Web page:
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Tuesday, June 6, 2006
Democratic Party Diversity
Washington D.C. -- This weekend I attended the Student Journalism Conference sponsored by Campus Progress (an arm of the liberal think tank The Center for American Progress) and The Nation Magazine. The event brought more than 100 student writers and editors to D.C.
One might think this conference would attract like-minded students with a common purpose, but in truth, it showed how broad the term progressive can be. On the one hand, I met a student who attended the World Social Forum in Venezuela, and the Z Media Institute, a nine-day workshop for radical activists. On the other hand, I met a student who had a picture of President Clinton on his desktop, attended a 2004 John Edwards fundraiser featuring Hootie and The Blowfish, and spoke negatively of the "Howard Dean left" and its impact on the Democratic Party.
I asked panel members Katrina Vanden Heuvel, Eric Alterman, and Helen Thomas about the divisions within the Democratic Party, and, once again, there was disagreement.
“They are Republican light,” said Thomas, the iconic White House Correspondent, referring to more conservative Democrats such as Joe Lieberman, and other members of the centrist, Democratic Leadership Council.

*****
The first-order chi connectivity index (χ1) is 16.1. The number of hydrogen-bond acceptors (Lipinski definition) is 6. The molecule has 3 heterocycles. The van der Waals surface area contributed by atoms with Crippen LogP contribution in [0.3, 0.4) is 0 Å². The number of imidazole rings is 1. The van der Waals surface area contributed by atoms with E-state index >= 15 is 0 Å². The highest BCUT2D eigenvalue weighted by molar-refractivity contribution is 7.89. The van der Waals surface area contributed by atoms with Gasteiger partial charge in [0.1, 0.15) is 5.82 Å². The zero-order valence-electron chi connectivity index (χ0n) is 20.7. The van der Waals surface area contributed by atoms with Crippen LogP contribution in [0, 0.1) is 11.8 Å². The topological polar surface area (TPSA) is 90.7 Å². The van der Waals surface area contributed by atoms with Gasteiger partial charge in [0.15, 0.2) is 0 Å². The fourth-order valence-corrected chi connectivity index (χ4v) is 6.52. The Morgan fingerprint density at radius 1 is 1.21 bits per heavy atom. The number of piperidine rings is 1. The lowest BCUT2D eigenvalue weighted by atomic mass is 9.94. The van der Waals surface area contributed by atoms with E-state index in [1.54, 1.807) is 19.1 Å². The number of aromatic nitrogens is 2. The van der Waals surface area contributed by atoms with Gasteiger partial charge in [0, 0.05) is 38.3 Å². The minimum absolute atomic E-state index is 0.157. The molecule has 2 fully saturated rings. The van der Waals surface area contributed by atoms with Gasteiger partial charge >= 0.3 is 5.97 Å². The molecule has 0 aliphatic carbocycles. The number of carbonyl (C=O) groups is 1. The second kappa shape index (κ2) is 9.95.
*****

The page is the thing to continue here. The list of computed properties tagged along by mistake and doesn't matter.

Eric Alterman, who quipped that he was employed by both The Nation and The Center for American Progress and that he was probably the most conservative on the former, and the most liberal on the latter, disagreed, saying that the party doesn't have the luxury of standing for principles. "I want to win."
It was Katrina Vanden Heuvel, editor and publisher of The Nation, who got it right in this case when she asked: "Why not fight for the soul of the Democratic Party?"
Internal party divisions are not unique to the left. Democrats, however, face a more daunting split, since some liberals will, justifiably, use the war in Iraq as a litmus test come election time. Last November, The Nation wrote an editorial declaring that: “There can no longer be any doubt: The war -- an unprovoked, unnecessary and unlawful invasion that has turned into a colonial-style occupation -- is a moral and political catastrophe … The Nation therefore takes the following stand: We will not support any candidate for national office who does not make a speedy end to the war in Iraq a major issue of his or her campaign.”
While Alterman says now is not the time for principles, it's wrong to ask progressive voters to support pro-war candidates for the sake of electoral success.
Given that a large majority of Americans think that it was wrong to go to war, the leaders of the Democratic Party should adapt to the concerns of voters – not the other way around. They should do battle for the "soul" of the Democratic Party.